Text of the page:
An Ideal Husband
Muckle Roe Productions
Rosemary Branch Theatre
Director Charlie Ward's slimmed down production of Wilde's drama of blackmail, moral turpitude, loyalty and love cuts half a dozen of the characters and mounts it very simply. It doesn't attempt the fin de siècle glamour of the Grosvenor Square and Curzon Street establishments where it is set. It suggests their opulence with a floor painted like rich marble and a gilt oval frame which could be a mirror reflecting society's foibles, though it's not used as such but as a portal and, though designer Lucy Wilkinson has dressed it in period and the lady's dresses match their characters, her budget does not allow them to reflect that society's need to change according to the hour.
This has advantages for the audience is not caught up by frocks and architectural detail once they have registered the scene; their concentration is firmly on the actors and Wilde's words. The hint of an alchemical diagram in the patterning of the floor and the decadent curves of the gold frame belie an undercurrent of cunning and corruption of the plot rather than the propriety with which Lady Chiltern would run her establishment or the masculinity of Lord Caversham's house.
What we lose is any strong sense of the society in which these people move: their sheer wealth, privilege and the frivolousness of their conversation—a society, as Sir Robert Chiltern's sister says (in a scene largely cut), "entirely composed... of beautiful idiots and brilliant lunatics". We get the meat of the play but the contrast between the public and private behaviour of the principals is less obvious and the men in particular are sometimes left seeming too self-conscious as they elegantly pose, their gestures presumably the contribution of movement director Joe Wild. There is no furniture for them to relax on, no-one has a drink or smokes a cigarette or cigar and there is very little sense of things happening around them, the bare bones of the story are revealed perhaps a little too clearly.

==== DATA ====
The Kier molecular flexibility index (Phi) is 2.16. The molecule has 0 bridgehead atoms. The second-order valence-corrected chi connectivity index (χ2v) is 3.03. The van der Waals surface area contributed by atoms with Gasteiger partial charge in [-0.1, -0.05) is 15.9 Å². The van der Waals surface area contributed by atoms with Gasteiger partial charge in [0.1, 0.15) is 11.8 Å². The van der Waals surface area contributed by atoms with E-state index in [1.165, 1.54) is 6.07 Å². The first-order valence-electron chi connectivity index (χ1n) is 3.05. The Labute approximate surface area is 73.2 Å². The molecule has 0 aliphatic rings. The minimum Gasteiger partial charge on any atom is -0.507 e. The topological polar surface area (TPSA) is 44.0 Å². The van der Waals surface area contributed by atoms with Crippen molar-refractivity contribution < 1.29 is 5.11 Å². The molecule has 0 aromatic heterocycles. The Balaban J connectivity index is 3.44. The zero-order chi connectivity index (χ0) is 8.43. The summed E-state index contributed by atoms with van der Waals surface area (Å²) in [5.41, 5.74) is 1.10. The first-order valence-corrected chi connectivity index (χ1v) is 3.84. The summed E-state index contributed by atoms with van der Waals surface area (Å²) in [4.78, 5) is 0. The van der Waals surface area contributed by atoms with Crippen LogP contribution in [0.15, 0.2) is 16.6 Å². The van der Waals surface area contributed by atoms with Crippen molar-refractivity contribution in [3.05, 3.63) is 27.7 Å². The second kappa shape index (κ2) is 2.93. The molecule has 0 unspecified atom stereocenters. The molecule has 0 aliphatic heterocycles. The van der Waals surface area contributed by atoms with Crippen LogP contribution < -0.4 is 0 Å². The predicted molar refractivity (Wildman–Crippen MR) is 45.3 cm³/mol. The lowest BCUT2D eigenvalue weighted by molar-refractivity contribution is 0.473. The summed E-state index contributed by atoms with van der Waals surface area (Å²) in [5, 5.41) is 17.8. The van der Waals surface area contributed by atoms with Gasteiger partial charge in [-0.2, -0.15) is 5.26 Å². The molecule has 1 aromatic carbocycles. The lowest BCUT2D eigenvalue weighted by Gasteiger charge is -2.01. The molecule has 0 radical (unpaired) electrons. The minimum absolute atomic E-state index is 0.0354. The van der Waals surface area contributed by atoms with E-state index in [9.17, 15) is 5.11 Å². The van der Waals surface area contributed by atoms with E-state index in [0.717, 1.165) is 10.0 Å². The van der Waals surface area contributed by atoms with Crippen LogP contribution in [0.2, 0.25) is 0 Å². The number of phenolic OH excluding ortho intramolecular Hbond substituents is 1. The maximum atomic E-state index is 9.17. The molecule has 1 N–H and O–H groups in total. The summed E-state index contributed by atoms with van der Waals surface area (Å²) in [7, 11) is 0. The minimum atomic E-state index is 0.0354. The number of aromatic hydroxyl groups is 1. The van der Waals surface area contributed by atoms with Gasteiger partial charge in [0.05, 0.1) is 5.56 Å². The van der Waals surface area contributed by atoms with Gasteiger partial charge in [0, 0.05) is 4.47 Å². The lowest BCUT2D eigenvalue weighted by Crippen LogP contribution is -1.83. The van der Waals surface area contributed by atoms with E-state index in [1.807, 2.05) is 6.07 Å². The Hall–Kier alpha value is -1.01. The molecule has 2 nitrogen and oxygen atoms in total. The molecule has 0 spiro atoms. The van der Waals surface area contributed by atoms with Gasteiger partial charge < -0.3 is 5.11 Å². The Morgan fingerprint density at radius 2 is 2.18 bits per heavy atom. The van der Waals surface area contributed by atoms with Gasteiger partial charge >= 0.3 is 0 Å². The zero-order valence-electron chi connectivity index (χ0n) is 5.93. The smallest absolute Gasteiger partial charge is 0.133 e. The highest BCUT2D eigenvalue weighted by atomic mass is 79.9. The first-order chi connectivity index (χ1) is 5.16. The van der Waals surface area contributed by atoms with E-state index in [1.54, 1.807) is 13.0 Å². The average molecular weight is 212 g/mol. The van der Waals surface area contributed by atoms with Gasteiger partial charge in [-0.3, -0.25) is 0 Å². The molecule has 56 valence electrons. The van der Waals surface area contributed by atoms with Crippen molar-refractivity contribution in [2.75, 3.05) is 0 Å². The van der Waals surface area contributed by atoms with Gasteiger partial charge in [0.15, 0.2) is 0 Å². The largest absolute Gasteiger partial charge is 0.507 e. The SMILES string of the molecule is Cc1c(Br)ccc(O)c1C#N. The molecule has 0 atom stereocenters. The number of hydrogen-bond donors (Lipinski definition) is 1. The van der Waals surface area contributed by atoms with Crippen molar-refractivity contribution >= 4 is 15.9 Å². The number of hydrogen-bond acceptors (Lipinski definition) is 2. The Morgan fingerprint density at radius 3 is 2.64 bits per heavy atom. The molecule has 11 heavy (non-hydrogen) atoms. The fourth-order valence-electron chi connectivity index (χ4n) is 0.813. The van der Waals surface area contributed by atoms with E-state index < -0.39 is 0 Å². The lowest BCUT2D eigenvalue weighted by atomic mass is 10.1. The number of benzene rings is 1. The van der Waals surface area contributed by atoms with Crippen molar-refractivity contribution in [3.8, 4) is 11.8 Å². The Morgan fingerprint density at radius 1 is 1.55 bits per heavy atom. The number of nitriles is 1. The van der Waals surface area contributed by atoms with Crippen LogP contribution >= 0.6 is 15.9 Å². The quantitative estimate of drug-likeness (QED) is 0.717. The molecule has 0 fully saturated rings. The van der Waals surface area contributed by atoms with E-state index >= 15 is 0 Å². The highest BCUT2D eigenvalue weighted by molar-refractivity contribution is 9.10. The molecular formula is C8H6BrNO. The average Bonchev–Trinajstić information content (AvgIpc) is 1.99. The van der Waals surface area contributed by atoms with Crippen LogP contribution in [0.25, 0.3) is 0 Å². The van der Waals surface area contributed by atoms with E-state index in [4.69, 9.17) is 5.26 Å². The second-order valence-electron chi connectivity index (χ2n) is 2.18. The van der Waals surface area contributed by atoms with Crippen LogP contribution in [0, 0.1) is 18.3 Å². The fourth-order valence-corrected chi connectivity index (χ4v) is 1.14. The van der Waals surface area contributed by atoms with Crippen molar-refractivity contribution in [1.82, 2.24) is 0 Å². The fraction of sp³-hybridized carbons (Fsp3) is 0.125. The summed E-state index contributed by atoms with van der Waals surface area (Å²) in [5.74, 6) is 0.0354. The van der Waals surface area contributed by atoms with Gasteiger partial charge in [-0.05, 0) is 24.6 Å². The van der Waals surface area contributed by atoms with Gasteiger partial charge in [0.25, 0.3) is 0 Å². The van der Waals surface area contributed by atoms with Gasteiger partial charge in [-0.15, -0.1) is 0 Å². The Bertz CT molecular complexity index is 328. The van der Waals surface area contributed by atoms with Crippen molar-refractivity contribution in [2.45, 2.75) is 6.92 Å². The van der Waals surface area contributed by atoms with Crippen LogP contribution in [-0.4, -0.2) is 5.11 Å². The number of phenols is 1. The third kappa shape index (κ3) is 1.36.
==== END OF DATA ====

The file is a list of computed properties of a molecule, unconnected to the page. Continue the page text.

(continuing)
Politician Sir Robert (Sunny Moodie) is being blackmailed by Mrs Cheveley about a piece of what we now call insider trading that provided his fortune. Now he is being pressured to support a very dodgy canal scheme. There is a back story, not explained, of Lady Chiltern (Rose Robinson) and Mrs Cheveley as enemies at school and Chiltern's best friend Lord Goring also turns out to have had a connection: he was once engaged to that lady whom he describes as "a genius in daytime, a beauty at night". The plot of course centres on whether Chiltern will compromise himself, whether this will make his wife reject him and how Mrs Cheveley can be outwitted.
Sheridan Johnson plays Mrs Cheveley as a confident fast-talking American, not so much quick-witted as having worked everything out carefully beforehand, though also a sharp opportunist when she sees something she can use to her advantage. She is brash enough to be not "one of us" and it is clear why the society ladies don't like her. Though she may not be a "good" woman she doesn't emanate evil either. There is no sense of the past attraction that made Goring her lover but you can't entirely dislike her, at least she seems to live in a real world compared with London Society.
The Chilterns sound as artificial as Lord Goring, a deliberate poseur, as they come out with Wilde's clever comments they don't entirely convince that they have actually thought them and strangely it is Goring who seems the more real, along with his somewhat reactionary father (Tony Wredden). Indeed a very funny proposal scene between Goring (Kieran Simms) and Mabel Chiltern (Emily MacDonald) is most revealing in showing us the real people beneath their social façades. Indeed maybe Lord Goring is the real "ideal husband" not Gertrude Chiltern's paragon Sir Robert.
The programme is embellished with a picture of a Women's Suffrage demonstrator being arrested and with the puritanical Lady Chiltern, a member of the Women's Liberal Association, expressing concern over Factory Acts and Emancipation, the production seems to be placing its emphasis on the three very different women as much as on the twists of the plot.
But Wilde makes his characters come out with the same old chauvinist argument as Aeschylus at the end of the Oresteia emphasising men as more important. That needs to be presented as much more ironic if we are to take Lady Chiltern's political enlightenment as in any way serious, but that is as much his target as her romantic idealisation of her husband.
Reviewer: Howard Loxton